Novelist. Author of APSARAS and tales from the beautiful Saigh Valley. First person to quantify spiritual values.

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Thursday 10 June 2010

Labour Leadership 2

I have just watched Diane Abbot on Newsnight, talking about her chances of becoming the new Labour Party leader. In just five minutes it was clear that she would be an absolute disaster if she ever became Prime Minister.
Earlier in the day, at Prime Minister's questions, we had an idea of the scale of the problem faced by the Lemming Party. Whatever the opposition say, Cameron only has to say that if they felt so strongly about something, why didn't they do something about it during their thirteen years in Government. Not only that, he can point to the scale of the UK budget deficit and the unprecedented mismanagement of the nations economy on a scale that borders on the treasonable. They have bought the Country to its knees and every member of the last Labour Goveernment will be tainted by association with the treacherous Administration. It is almost impossible for any plausible future leader to escape this stigma. I almost felt sorry for that apalling woman, Harriet Harman, trying to score points against Cameron when she hadn't got a leg to stand on."The Right Hon. gentleman is missing the point," she protested once, but even to her own side it was apparent that she had nothing of any relevance to say.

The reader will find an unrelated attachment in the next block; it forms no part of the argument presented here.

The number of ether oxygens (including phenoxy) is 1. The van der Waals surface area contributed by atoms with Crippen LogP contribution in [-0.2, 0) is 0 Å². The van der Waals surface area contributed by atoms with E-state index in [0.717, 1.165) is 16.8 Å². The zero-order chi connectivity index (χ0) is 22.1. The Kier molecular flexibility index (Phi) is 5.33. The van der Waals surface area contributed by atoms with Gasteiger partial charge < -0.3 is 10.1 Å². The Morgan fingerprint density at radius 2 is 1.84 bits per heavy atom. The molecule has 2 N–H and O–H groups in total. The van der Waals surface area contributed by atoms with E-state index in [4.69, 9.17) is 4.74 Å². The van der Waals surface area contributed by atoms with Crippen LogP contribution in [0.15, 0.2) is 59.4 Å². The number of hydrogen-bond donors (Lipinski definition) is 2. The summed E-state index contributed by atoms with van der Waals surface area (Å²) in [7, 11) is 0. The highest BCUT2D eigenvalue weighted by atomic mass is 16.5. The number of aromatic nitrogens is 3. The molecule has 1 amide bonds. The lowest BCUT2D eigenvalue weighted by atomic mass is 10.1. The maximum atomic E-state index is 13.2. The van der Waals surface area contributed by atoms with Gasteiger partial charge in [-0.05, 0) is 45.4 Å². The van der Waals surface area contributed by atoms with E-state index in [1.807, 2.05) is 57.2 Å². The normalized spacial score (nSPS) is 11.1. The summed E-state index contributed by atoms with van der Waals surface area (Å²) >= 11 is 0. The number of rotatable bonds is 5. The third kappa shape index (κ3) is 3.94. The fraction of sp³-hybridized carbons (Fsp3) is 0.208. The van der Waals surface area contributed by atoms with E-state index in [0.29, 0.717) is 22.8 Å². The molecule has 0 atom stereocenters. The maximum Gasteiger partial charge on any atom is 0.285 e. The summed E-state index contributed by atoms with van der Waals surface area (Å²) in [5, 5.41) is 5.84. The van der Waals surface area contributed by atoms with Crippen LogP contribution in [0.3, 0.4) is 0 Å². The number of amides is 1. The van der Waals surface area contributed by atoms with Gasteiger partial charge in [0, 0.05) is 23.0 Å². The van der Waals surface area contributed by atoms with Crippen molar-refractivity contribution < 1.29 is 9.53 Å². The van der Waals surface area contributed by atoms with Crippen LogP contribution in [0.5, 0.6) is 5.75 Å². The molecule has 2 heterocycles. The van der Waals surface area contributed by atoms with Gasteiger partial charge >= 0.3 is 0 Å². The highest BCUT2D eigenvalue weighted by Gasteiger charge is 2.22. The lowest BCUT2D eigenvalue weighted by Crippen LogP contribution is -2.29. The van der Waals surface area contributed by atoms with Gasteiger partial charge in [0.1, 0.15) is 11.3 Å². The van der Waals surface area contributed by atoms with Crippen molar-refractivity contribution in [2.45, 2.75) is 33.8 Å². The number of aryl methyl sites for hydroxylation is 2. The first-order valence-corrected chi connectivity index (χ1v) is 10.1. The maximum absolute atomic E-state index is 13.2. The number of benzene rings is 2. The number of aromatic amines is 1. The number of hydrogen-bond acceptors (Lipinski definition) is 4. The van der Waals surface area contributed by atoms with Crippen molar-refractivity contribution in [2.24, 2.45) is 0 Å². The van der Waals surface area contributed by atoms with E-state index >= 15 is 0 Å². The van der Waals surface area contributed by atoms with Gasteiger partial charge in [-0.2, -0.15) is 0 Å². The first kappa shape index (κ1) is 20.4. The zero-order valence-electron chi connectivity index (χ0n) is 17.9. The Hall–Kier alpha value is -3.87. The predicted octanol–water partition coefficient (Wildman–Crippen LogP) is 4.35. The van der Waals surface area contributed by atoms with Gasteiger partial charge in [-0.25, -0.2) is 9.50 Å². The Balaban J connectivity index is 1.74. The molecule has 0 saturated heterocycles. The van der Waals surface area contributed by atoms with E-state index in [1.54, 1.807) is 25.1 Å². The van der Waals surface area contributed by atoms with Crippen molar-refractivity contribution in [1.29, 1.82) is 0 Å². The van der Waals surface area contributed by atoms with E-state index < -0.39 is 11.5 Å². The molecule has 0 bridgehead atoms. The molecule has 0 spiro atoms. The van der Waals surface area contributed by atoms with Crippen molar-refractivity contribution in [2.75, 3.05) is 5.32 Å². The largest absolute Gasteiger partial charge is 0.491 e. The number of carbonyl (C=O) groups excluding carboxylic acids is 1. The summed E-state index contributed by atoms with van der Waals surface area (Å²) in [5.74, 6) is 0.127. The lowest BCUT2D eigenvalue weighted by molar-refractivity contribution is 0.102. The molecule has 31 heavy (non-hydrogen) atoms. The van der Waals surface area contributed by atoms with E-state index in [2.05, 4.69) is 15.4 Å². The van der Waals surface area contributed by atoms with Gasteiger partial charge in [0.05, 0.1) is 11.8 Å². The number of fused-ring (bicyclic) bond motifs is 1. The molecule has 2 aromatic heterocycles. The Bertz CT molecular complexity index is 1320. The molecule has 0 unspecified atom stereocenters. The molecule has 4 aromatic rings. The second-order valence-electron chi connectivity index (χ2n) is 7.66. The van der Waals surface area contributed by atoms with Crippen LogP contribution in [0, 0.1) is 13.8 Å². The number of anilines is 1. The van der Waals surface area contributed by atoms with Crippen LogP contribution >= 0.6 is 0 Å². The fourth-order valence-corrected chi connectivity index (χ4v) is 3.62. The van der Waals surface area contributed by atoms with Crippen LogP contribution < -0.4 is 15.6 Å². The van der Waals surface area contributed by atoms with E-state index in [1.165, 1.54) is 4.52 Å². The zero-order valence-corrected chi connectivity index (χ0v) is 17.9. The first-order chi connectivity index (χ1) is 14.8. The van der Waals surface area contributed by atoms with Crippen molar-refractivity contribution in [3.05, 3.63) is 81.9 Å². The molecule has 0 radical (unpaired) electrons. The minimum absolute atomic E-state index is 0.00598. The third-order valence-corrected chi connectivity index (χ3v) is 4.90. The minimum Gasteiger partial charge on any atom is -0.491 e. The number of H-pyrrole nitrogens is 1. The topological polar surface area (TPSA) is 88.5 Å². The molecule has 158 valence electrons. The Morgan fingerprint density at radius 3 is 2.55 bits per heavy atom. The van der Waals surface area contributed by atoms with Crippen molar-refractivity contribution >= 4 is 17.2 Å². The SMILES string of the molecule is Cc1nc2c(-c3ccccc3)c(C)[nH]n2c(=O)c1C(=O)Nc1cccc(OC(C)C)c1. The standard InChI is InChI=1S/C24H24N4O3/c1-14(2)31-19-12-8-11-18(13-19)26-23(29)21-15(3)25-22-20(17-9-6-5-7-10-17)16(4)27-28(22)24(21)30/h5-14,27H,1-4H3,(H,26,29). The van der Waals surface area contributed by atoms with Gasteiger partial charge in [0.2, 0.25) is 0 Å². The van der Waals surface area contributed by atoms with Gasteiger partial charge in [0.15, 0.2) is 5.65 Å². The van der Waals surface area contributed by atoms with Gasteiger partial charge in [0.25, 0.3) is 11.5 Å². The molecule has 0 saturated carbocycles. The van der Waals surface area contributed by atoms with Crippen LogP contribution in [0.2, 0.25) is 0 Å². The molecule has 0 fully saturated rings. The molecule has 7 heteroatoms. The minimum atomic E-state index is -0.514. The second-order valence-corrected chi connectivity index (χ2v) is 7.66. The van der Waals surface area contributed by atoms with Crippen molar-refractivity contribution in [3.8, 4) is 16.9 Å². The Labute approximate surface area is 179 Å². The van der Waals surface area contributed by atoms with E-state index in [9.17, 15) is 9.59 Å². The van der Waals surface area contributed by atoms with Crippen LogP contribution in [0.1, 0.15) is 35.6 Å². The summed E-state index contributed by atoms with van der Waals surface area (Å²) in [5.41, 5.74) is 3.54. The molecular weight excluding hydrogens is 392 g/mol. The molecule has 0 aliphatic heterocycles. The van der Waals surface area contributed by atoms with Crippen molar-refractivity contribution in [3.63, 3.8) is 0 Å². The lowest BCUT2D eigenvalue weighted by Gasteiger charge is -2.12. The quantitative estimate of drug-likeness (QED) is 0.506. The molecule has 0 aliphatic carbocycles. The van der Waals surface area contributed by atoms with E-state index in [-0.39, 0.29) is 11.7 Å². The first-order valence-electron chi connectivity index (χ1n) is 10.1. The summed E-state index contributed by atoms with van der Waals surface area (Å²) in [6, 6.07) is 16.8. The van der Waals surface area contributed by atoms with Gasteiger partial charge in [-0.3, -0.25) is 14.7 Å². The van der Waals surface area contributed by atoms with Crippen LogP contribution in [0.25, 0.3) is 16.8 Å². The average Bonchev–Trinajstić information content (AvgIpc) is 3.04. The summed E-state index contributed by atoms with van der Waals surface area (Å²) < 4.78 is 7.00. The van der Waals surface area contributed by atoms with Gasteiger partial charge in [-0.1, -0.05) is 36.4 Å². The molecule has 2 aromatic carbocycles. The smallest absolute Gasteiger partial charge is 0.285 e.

Cameron, in contrast, was statesmanlike. Up to now I've not been impressed with him. His background, without ever working in a 'proper' job, has not, to my mind, been ideal but today he had a poise and bearing that suggested that the man had been born for the job.
I hope that he takes every opportunity to point out the malfeasance of the Labour Party in Government and by association all those people who voted them into power. You don't have to look far to see who they are. They're the people who want something for nothing and resent those who have wealth, however it was obtained.
I am reminded of a story I was once told that demonstrated the difference between the working class in the UK and those in the United States.
In the US, if a working class person sees a man in a Rolls Royce, he is more likely to say: "Gee. One day I'm going to have a car like that."
In the UK the more usal response to the same observation is to run a coin along the bodywork.

We need to change peoples perception of wealth and encourage them to aspire to do better themselves rather than condemn those who've strived to improve their lives and those of their family. This applies to inherited wealth as well. Inherited wealth was one day earned by someone who had made a decision to pass it on to his descendents. It is still honest money on which all the taxes have been paid and therefore legitimate.
One of the consequences of educating people about wealth creation is that the scourge of Socialism and their third rate representatives, such as we find in the Labour Party today will find no forum.

There is a caveat. Wealth must come from proper sources. From manufacturing, creation, as in works of art, and providing a legitimate service. It must not, like banks come from exploitation, deceit and theft.

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